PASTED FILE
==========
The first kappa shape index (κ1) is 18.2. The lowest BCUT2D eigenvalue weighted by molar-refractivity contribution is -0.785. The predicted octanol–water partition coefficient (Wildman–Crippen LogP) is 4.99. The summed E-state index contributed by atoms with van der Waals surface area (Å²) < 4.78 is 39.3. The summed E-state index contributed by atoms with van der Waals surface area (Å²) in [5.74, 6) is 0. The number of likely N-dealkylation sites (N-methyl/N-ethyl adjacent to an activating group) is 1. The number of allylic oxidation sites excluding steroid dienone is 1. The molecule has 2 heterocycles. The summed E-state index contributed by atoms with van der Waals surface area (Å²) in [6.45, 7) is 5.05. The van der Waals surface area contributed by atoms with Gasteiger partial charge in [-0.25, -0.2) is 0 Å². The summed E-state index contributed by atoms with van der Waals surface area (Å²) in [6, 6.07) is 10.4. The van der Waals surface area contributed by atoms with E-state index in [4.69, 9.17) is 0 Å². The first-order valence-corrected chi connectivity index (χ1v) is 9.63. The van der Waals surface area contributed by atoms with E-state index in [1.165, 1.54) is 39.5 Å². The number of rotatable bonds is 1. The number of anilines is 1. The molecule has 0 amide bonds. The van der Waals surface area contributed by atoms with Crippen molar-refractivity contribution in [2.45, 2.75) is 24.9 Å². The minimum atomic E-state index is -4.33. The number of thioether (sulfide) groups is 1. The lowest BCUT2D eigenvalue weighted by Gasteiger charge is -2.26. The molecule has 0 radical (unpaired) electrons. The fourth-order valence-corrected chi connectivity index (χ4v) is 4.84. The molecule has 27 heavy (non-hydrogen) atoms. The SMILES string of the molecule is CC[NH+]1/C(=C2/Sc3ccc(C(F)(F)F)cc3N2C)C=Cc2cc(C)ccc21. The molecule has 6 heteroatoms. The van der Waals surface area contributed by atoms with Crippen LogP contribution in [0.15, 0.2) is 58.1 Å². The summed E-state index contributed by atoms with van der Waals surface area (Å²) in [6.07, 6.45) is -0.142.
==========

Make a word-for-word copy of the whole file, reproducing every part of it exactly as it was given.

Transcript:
The first kappa shape index (κ1) is 18.2. The lowest BCUT2D eigenvalue weighted by molar-refractivity contribution is -0.785. The predicted octanol–water partition coefficient (Wildman–Crippen LogP) is 4.99. The summed E-state index contributed by atoms with van der Waals surface area (Å²) < 4.78 is 39.3. The summed E-state index contributed by atoms with van der Waals surface area (Å²) in [5.74, 6) is 0. The number of likely N-dealkylation sites (N-methyl/N-ethyl adjacent to an activating group) is 1. The number of allylic oxidation sites excluding steroid dienone is 1. The molecule has 2 heterocycles. The summed E-state index contributed by atoms with van der Waals surface area (Å²) in [6.45, 7) is 5.05. The van der Waals surface area contributed by atoms with Gasteiger partial charge in [-0.25, -0.2) is 0 Å². The summed E-state index contributed by atoms with van der Waals surface area (Å²) in [6, 6.07) is 10.4. The van der Waals surface area contributed by atoms with E-state index in [4.69, 9.17) is 0 Å². The first-order valence-corrected chi connectivity index (χ1v) is 9.63. The van der Waals surface area contributed by atoms with E-state index in [1.165, 1.54) is 39.5 Å². The number of rotatable bonds is 1. The number of anilines is 1. The molecule has 0 amide bonds. The van der Waals surface area contributed by atoms with Crippen molar-refractivity contribution in [2.45, 2.75) is 24.9 Å². The minimum atomic E-state index is -4.33. The number of thioether (sulfide) groups is 1. The lowest BCUT2D eigenvalue weighted by Gasteiger charge is -2.26. The molecule has 0 radical (unpaired) electrons. The fourth-order valence-corrected chi connectivity index (χ4v) is 4.84. The molecule has 27 heavy (non-hydrogen) atoms. The SMILES string of the molecule is CC[NH+]1/C(=C2/Sc3ccc(C(F)(F)F)cc3N2C)C=Cc2cc(C)ccc21. The molecule has 6 heteroatoms. The van der Waals surface area contributed by atoms with Crippen LogP contribution in [0.15, 0.2) is 58.1 Å². The summed E-state index contributed by atoms with van der Waals surface area (Å²) in [6.07, 6.45) is -0.142.